There are two major isoforms of thymidine kinase in humans: TK1 and TK2. TK1 is primarily found in the cytoplasm of proliferating cells, such as those involved in the cell cycle, while TK2 is located mainly in the mitochondria and is responsible for maintaining the dNTP pool required for mtDNA replication and repair.

Thymidine kinase activity has been used as a marker for cell proliferation, particularly in cancer cells, which often exhibit elevated levels of TK1 due to their high turnover rates. Additionally, measuring TK1 levels can help monitor the effectiveness of certain anticancer therapies that target DNA replication.

Medical Definition of "Herpesvirus 1, Human" (also known as Human Herpesvirus 1 or HHV-1):

Herpesvirus 1, Human is a type of herpesvirus that primarily causes infection in humans. It is also commonly referred to as human herpesvirus 1 (HHV-1) or oral herpes. This virus is highly contagious and can be transmitted through direct contact with infected saliva, skin, or mucous membranes.

After initial infection, the virus typically remains dormant in the body's nerve cells and may reactivate later, causing recurrent symptoms. The most common manifestation of HHV-1 infection is oral herpes, characterized by cold sores or fever blisters around the mouth and lips. In some cases, HHV-1 can also cause other conditions such as encephalitis (inflammation of the brain) and keratitis (inflammation of the eye's cornea).

There is no cure for HHV-1 infection, but antiviral medications can help manage symptoms and reduce the severity and frequency of recurrent outbreaks.

Oral administration is a route of giving medications or other substances by mouth. This can be in the form of tablets, capsules, liquids, pastes, or other forms that can be swallowed. Once ingested, the substance is absorbed through the gastrointestinal tract and enters the bloodstream to reach its intended target site in the body. Oral administration is a common and convenient route of medication delivery, but it may not be appropriate for all substances or in certain situations, such as when rapid onset of action is required or when the patient has difficulty swallowing.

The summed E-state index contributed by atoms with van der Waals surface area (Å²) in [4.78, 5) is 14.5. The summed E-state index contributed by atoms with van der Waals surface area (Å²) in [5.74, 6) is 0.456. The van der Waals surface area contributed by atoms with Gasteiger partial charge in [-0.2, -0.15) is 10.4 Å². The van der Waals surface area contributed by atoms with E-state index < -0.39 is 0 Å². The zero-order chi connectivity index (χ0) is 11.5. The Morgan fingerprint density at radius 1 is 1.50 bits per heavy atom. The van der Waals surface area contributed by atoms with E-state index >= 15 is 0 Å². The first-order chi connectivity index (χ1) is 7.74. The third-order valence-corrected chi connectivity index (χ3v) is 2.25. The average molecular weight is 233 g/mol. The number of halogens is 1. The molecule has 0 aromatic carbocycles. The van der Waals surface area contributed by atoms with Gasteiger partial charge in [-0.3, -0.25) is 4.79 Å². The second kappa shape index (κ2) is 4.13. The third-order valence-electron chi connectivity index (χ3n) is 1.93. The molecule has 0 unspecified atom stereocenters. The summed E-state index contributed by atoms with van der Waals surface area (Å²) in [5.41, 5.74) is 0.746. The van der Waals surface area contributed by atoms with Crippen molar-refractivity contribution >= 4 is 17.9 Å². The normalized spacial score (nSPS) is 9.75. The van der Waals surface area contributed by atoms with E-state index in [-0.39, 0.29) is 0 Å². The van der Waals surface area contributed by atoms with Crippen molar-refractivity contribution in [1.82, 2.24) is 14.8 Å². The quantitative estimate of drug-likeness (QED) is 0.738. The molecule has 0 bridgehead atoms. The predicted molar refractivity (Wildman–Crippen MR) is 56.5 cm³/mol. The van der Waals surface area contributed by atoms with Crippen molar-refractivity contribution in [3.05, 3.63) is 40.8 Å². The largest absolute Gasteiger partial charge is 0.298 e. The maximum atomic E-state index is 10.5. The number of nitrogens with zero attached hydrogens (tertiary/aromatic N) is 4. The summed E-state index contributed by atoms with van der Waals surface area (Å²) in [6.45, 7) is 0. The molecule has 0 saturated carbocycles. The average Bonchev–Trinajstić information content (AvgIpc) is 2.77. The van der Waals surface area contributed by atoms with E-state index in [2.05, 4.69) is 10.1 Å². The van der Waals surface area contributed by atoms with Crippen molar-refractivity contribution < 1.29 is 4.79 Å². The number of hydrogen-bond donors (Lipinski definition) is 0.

Topical administration refers to a route of administering a medication or treatment directly to a specific area of the body, such as the skin, mucous membranes, or eyes. This method allows the drug to be applied directly to the site where it is needed, which can increase its effectiveness and reduce potential side effects compared to systemic administration (taking the medication by mouth or injecting it into a vein or muscle).

Topical medications come in various forms, including creams, ointments, gels, lotions, solutions, sprays, and patches. They may be used to treat localized conditions such as skin infections, rashes, inflammation, or pain, or to deliver medication to the eyes or mucous membranes for local or systemic effects.

When applying topical medications, it is important to follow the instructions carefully to ensure proper absorption and avoid irritation or other adverse reactions. This may include cleaning the area before application, covering the treated area with a dressing, or avoiding exposure to sunlight or water after application, depending on the specific medication and its intended use.

Chickenpox is a highly contagious viral infection caused by the varicella-zoster virus. It is characterized by an itchy, blister-like rash that typically covers the body and can also affect the mouth, eyes, and scalp. The rash progresses through various stages, from red bumps to fluid-filled blisters to scabs, before ultimately healing.

Chickenpox is usually a mild disease in children but can be more severe in adults, pregnant women, and individuals with weakened immune systems. Common symptoms include fever, fatigue, headache, and loss of appetite, which often precede the onset of the rash. The infection typically lasts about 1-2 weeks, and once a person has had chickenpox, they usually develop immunity to future infections.

A vaccine is available to prevent chickenpox, and it is routinely administered to children as part of their childhood vaccination schedule. In some cases, the vaccine may be recommended for adults who have not had chickenpox or been vaccinated previously.